Latina mothers feeding their children: A focus group pilot study


The purpose of this study was to better understand current knowledge of health and nutrition, barriers to improving eating habits, and preferences for school-based interventions among low-income Latina mothers. Qualitative research methods and analysis were employed. Eighteen mothers of preschool-aged children participated in a focus group interview. Findings indicate that mothers have an understanding of healthy eating, but identified issues with connecting food with weight and in understanding definitions of “obese”. Further, respondents identified barriers to incorporating healthier foods and cooking methods into daily life, due to family food preferences, cultural practices, and schedules. Mother’s concerns about the future weight and the health of their children appeared to motivate interest in improving feeding behaviors. Desired interventions of mothers highlight the importance of culturally relative solutions to behavior change towards healthy eating.

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Bany, J. , Bredow, V. , Zender, R. , Tiso, S. , Grasska, M. and Berg, J. (2013) Latina mothers feeding their children: A focus group pilot study. Open Journal of Nursing, 3, 214-220. doi: 10.4236/ojn.2013.32029.


“I have noticed that many kids, even before they get to preschool age, they seem to already be overweight. As mothers, we do not have the information to help our children from birth because if we helped them earlier we may avoid them getting to a point where now they are eating out of control and already overweight and it is harder for them to change that once it has already started. We need, I think, to get information to parents a lot sooner. And not wait until kids are 12 or 16 years old to tell us that our children are overweight.”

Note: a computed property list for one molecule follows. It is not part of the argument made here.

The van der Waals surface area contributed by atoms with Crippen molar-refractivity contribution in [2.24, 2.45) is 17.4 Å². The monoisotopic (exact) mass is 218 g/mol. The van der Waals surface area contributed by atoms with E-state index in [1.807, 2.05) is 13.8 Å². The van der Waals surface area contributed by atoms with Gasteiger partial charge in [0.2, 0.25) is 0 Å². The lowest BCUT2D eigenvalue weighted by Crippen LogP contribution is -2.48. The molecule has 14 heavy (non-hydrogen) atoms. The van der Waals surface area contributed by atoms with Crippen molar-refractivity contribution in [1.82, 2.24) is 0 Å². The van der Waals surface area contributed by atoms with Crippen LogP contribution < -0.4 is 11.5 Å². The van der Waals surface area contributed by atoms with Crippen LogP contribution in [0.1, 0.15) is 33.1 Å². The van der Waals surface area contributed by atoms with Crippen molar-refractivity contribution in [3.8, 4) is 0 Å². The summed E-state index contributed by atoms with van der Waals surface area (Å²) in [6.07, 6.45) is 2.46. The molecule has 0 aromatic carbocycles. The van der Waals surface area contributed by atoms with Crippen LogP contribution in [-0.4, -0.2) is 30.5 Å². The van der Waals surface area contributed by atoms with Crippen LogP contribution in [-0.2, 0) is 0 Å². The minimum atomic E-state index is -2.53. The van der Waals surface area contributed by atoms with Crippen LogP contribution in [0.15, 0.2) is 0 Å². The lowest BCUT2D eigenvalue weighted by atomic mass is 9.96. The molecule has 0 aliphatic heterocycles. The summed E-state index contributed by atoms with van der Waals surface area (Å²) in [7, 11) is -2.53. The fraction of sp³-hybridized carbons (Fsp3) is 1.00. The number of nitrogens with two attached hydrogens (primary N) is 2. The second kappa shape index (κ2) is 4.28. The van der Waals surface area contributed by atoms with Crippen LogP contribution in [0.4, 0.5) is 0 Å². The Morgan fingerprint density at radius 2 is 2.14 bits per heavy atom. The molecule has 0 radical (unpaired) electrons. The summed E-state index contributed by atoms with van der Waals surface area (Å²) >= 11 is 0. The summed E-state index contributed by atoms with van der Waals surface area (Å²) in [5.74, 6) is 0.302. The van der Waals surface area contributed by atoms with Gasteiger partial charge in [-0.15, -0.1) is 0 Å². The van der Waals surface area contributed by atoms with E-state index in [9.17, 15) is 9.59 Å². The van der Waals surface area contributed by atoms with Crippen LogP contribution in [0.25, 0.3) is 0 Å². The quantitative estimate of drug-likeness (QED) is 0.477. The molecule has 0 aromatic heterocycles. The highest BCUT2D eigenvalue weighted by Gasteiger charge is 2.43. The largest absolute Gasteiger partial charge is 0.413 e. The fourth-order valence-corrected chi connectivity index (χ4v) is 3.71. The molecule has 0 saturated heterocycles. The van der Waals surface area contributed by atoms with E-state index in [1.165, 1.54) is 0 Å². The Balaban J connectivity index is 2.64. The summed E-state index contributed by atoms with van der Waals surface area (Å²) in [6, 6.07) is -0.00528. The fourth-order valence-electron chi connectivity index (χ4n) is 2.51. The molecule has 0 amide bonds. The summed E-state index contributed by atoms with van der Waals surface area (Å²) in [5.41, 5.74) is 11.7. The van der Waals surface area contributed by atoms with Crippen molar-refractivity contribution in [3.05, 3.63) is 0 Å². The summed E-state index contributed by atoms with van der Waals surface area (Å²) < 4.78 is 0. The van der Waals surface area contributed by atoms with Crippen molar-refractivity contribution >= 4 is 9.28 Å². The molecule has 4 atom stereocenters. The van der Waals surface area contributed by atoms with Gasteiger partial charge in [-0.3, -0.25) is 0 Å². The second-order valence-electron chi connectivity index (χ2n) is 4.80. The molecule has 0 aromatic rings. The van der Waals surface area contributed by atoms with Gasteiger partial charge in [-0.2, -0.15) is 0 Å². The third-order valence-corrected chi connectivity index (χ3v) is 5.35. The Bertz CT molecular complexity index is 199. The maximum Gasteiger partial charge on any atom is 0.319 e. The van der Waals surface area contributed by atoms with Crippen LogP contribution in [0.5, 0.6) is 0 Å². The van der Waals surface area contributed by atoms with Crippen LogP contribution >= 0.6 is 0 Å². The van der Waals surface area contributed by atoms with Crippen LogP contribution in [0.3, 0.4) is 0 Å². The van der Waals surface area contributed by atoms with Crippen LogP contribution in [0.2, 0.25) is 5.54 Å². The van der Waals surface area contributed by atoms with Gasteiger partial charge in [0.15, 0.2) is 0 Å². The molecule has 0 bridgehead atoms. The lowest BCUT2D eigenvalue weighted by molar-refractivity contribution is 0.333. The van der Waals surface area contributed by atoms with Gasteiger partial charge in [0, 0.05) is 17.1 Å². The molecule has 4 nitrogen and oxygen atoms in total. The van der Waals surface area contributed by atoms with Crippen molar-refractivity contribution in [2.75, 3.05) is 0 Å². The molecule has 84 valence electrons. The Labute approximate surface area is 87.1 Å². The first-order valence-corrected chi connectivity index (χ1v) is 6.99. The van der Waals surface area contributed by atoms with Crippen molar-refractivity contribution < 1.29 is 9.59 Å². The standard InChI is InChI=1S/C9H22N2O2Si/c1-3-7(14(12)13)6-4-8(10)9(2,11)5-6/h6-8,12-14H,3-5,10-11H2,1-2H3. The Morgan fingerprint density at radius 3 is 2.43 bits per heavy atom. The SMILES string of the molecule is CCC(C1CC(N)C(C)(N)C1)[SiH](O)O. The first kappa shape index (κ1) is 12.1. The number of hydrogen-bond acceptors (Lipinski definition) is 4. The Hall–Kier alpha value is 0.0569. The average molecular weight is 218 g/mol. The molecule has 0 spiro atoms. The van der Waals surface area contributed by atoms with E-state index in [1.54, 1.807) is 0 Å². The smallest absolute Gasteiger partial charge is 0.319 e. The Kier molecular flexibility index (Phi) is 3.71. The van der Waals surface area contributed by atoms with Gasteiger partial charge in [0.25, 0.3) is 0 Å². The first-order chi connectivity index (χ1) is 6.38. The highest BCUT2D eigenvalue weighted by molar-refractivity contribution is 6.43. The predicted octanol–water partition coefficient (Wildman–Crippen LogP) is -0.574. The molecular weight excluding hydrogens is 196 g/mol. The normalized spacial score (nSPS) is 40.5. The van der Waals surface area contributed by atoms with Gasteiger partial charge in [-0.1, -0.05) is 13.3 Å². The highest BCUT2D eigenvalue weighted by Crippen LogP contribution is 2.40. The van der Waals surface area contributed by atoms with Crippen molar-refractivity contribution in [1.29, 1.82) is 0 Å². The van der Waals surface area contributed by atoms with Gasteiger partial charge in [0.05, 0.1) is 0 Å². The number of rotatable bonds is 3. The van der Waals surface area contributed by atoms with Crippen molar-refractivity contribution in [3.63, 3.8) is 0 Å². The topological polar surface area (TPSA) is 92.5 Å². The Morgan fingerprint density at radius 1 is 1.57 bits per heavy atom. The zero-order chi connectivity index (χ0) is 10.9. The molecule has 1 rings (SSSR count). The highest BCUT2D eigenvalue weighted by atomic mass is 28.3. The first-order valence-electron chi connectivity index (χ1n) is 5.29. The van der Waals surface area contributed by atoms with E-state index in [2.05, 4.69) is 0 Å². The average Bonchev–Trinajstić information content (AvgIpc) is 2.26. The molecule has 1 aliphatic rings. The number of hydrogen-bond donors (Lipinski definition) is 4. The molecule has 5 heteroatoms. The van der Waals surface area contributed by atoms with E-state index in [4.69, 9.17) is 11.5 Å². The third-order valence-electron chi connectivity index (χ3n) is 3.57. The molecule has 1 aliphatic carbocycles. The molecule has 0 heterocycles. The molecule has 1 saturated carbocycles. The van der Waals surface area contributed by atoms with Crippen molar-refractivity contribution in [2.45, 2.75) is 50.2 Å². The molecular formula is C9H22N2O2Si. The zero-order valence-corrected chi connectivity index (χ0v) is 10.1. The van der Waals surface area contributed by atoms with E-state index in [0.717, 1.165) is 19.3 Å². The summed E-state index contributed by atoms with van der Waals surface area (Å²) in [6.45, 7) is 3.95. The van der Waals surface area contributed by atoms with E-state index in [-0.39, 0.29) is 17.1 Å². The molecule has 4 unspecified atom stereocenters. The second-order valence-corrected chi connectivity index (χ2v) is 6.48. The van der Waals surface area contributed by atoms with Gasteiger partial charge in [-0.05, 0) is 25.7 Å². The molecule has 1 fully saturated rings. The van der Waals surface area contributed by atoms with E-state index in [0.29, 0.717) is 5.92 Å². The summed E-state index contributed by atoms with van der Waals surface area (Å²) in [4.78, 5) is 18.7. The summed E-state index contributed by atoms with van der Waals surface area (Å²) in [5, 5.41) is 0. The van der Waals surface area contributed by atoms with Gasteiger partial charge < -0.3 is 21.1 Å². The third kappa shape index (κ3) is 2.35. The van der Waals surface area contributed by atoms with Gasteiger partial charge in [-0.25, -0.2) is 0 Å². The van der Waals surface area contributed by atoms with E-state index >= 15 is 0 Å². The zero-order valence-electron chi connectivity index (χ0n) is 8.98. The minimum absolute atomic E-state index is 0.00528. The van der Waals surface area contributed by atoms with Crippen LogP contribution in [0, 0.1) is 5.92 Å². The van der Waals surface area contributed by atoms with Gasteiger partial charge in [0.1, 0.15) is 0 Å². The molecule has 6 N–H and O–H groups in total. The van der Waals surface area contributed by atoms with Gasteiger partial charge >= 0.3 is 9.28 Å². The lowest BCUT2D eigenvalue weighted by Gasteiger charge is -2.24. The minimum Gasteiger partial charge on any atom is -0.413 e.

Focus group participant Obesity rates in the US among preschool-aged Latino children hovers around 22%, which remains the second highest prevalence of obesity among all children in this age group [1,2]. As Latino children grow toward adolescence, so does the proportion of obesity: thirty-three percent of Latino children in the US are considered overweight or obese [3] while 44% of Mexican-American adolescents aged 12 - 19 are overweight or obese [4]. With the rise in obesity comes a rise in chronic illness. Particularly concerning is the increase of children presenting with illnesses thought to occur predominantly in the adult population, such as high blood pressure, dyslipidemia, atherosclerosis, and Type 2 diabetes [5,6]. Although studies have attempted to understand effective interventions that promote healthier eating habits, the adoption of dietary and fitness lifestyle changes known to reduce obesity and chronic disease risks has not occurred in any meaningful proportion [7]. Presented here are preliminary data on the question of whether parents perceive the problem of childhood obesity, and what struggles parents face in helping their children to be healthy. The aim of this study was to better understand current health and nutrition knowledge, barriers to improving eating habits, and preferences for school-based interventions among low-income Latina mothers through the use of focus group interviews.